Saturday, March 22, 2014

Elegance Is Teaching

While the design process is a learning process, an elegant design can be considered a teaching tool. In order to justify this argument, I'll have to explain what I mean by elegance.

I use an operational definition of solution elegance. Recalling Fred Brooks, solution complexity can be broken down into two components:

  • There is the essential complexity, which is complexity inherent in the solution you are trying to provide,
  • And there is the accidental complexity, which is not.

In my opinion, a solution can be called elegant when it has a high essential-complexity to total-complexity ratio. As an equation, I'd say:

TotalComplexity = EssentialComplexity + AccidentalComplexity
Elegance = EssentialComplexity / TotalComplexity

With an "Elegance" value of 1 representing a perfectly elegant solution (i.e., a solution in which all the solution complexity is essential, and none is accidental), and a value close to 0 representing a big ball of mud. (A value of 0 is considered impossible, as any solution must have some essential complexity.) This is an equation, but because this is an equation describing a subjective phenomenon (the perception of elegance), it's built with subjective terms (essence, accident, complexity). Still, we're all humans, we're all more similar than we are different, it's likely that we'll share the same basis for deciding what is complex, what is essential, and what is not.

This is my basis: perceived complexity is proportional to the amount of effort one must spend in developing understanding of the system under study. (I won't go further into it here, but note that the word "perceived" is used to point out that the experience of complexity will vary with the observer.) Essential complexity is recognizable as that part of the implementation that teaches you something about all possible solutions, while accidental complexity is what's left.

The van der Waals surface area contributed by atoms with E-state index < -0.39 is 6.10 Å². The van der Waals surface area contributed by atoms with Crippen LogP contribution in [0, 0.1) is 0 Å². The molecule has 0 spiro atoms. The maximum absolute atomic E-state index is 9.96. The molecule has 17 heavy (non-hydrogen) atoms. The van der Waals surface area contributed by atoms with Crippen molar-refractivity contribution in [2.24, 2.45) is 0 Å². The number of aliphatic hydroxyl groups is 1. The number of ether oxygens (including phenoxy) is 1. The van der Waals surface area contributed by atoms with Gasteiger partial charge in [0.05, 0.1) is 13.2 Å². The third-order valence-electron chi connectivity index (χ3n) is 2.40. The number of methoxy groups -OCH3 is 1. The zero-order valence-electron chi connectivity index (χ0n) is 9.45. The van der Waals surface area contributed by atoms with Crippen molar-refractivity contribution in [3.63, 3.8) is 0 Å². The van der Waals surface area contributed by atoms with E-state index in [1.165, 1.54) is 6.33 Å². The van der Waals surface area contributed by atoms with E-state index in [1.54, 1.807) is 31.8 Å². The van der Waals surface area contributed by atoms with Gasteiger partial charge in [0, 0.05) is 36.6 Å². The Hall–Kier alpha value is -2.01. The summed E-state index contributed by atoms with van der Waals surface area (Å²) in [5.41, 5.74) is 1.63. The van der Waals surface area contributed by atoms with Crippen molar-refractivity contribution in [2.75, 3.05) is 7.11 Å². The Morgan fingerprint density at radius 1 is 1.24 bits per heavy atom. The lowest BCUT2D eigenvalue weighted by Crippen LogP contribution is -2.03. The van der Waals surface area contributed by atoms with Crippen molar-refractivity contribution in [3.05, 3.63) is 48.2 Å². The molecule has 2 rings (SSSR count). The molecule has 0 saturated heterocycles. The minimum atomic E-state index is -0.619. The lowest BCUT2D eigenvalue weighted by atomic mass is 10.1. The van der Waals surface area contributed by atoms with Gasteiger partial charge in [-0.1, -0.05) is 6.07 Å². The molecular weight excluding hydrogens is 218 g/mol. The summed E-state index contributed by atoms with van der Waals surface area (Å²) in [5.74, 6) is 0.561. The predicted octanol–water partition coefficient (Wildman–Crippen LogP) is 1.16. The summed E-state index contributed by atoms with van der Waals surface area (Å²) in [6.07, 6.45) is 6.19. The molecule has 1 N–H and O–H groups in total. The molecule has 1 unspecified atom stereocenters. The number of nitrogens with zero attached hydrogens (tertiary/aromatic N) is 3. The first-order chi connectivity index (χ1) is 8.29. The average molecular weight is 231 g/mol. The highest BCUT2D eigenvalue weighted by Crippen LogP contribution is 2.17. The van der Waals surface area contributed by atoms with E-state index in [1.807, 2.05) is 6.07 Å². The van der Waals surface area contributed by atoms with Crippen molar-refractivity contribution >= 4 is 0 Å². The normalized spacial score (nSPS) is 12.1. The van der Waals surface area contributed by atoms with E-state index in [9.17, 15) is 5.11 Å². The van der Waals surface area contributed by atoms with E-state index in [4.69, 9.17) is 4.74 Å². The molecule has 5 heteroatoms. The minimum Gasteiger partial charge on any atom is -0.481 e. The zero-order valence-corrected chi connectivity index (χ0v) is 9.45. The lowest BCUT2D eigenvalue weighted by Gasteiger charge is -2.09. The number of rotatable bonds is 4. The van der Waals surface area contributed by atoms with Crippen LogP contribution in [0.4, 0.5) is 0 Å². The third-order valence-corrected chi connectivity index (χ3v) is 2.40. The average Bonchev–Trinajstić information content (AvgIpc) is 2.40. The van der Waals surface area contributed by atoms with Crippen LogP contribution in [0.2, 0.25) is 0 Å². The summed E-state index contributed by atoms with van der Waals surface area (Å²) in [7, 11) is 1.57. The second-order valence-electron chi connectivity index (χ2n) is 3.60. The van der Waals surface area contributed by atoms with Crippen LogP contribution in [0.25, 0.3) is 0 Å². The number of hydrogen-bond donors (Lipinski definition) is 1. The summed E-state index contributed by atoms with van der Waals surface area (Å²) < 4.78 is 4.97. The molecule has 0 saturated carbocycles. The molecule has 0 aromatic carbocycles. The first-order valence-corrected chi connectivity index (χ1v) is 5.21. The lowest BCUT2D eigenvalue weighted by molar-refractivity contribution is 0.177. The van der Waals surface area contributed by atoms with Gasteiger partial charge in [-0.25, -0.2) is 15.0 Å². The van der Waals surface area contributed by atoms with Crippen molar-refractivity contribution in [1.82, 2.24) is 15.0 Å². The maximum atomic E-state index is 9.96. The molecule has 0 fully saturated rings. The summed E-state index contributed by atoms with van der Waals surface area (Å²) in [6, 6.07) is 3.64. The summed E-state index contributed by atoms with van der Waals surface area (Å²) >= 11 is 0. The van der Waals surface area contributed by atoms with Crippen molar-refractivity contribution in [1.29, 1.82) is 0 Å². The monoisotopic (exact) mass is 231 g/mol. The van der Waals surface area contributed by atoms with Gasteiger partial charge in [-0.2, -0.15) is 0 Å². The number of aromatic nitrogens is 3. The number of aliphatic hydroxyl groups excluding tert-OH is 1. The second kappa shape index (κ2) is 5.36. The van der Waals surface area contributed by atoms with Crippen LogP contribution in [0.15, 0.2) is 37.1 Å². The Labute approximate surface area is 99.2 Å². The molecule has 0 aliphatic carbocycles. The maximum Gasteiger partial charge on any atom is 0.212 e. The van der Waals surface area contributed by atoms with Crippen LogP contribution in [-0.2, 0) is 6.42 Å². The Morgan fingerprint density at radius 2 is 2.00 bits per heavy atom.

In other words, a design (including implementation code) is recognizable as elegant when it teaches you about the domain. An elegant design can be used as a teaching tool.

Monday, March 10, 2014

Mastery Against Generality

LtU pointed me to Design Principles Behind Smalltalk. I'll quote the first design principle named, because it illustrates what I think is a mistake in reasoning common to those of a mathematical bent:

Personal Mastery: If a system is to serve the creative spirit, it must be entirely comprehensible to a single individual.

The point here is that the human potential manifests itself in individuals. To realize this potential, we must provide a medium that can be mastered by a single individual. Any barrier that exists between the user and some part of the system will eventually be a barrier to creative expression. Any part of the system that cannot be changed or that is not sufficiently general is a likely source of impediment. If one part of the system works differently from all the rest, that part will require additional effort to control. Such an added burden may detract from the final result and will inhibit future endeavors in that area. We can thus infer a general principle of design:

Good Design: A system should be built with a minimum set of unchangeable parts; those parts should be as general as possible; and all parts of the system should be held in a uniform framework.

I strongly sympathize with the point of view outlined here. If one can master simple, general principles, then that reduces the burden for understanding some set of more specific ideas, and can potentially greatly increase the number and scope of the ideas one can understand and use at any given time -- it can improve one's intellect.

That said, it is considerably more difficult to impart understanding of general ideas than of specific ones. If this isn't immediately obvious to you, consider the order in which you learned some mathematical concepts. Take the following problems:

  1. If joey has three apples, and gives two away, how many does he now have?
  2. Solve for x: x = 3 - 2.
  3. Prove that the addition operation under the set of integers modulo some constant forms a group.
  4. Give an example of a non-Abelian group.
  5. What the hell is a left-adjoint functor?